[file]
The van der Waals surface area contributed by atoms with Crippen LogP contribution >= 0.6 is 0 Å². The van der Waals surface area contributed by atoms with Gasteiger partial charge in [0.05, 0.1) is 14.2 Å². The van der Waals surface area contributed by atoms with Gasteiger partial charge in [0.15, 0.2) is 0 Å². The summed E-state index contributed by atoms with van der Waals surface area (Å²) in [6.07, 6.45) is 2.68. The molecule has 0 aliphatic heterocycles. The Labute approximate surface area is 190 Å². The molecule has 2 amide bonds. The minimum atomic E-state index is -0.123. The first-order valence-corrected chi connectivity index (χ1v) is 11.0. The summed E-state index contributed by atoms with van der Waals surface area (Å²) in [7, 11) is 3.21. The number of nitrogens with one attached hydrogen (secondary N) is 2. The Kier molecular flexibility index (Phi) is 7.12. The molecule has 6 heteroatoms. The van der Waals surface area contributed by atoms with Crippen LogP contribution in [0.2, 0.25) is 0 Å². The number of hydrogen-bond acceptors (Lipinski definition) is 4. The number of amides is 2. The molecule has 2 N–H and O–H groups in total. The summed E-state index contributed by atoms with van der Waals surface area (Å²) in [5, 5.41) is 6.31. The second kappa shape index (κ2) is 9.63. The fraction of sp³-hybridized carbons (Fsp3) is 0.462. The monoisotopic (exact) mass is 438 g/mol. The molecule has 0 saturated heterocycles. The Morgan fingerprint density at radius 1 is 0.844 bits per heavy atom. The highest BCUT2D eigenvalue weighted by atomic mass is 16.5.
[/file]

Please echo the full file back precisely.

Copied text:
The van der Waals surface area contributed by atoms with Crippen LogP contribution >= 0.6 is 0 Å². The van der Waals surface area contributed by atoms with Gasteiger partial charge in [0.05, 0.1) is 14.2 Å². The van der Waals surface area contributed by atoms with Gasteiger partial charge in [0.15, 0.2) is 0 Å². The summed E-state index contributed by atoms with van der Waals surface area (Å²) in [6.07, 6.45) is 2.68. The molecule has 0 aliphatic heterocycles. The Labute approximate surface area is 190 Å². The molecule has 2 amide bonds. The minimum atomic E-state index is -0.123. The first-order valence-corrected chi connectivity index (χ1v) is 11.0. The summed E-state index contributed by atoms with van der Waals surface area (Å²) in [7, 11) is 3.21. The number of nitrogens with one attached hydrogen (secondary N) is 2. The Kier molecular flexibility index (Phi) is 7.12. The molecule has 6 heteroatoms. The van der Waals surface area contributed by atoms with Crippen LogP contribution in [0.2, 0.25) is 0 Å². The number of hydrogen-bond acceptors (Lipinski definition) is 4. The number of amides is 2. The molecule has 2 N–H and O–H groups in total. The summed E-state index contributed by atoms with van der Waals surface area (Å²) in [5, 5.41) is 6.31. The second kappa shape index (κ2) is 9.63. The fraction of sp³-hybridized carbons (Fsp3) is 0.462. The monoisotopic (exact) mass is 438 g/mol. The molecule has 0 saturated heterocycles. The Morgan fingerprint density at radius 1 is 0.844 bits per heavy atom. The highest BCUT2D eigenvalue weighted by atomic mass is 16.5.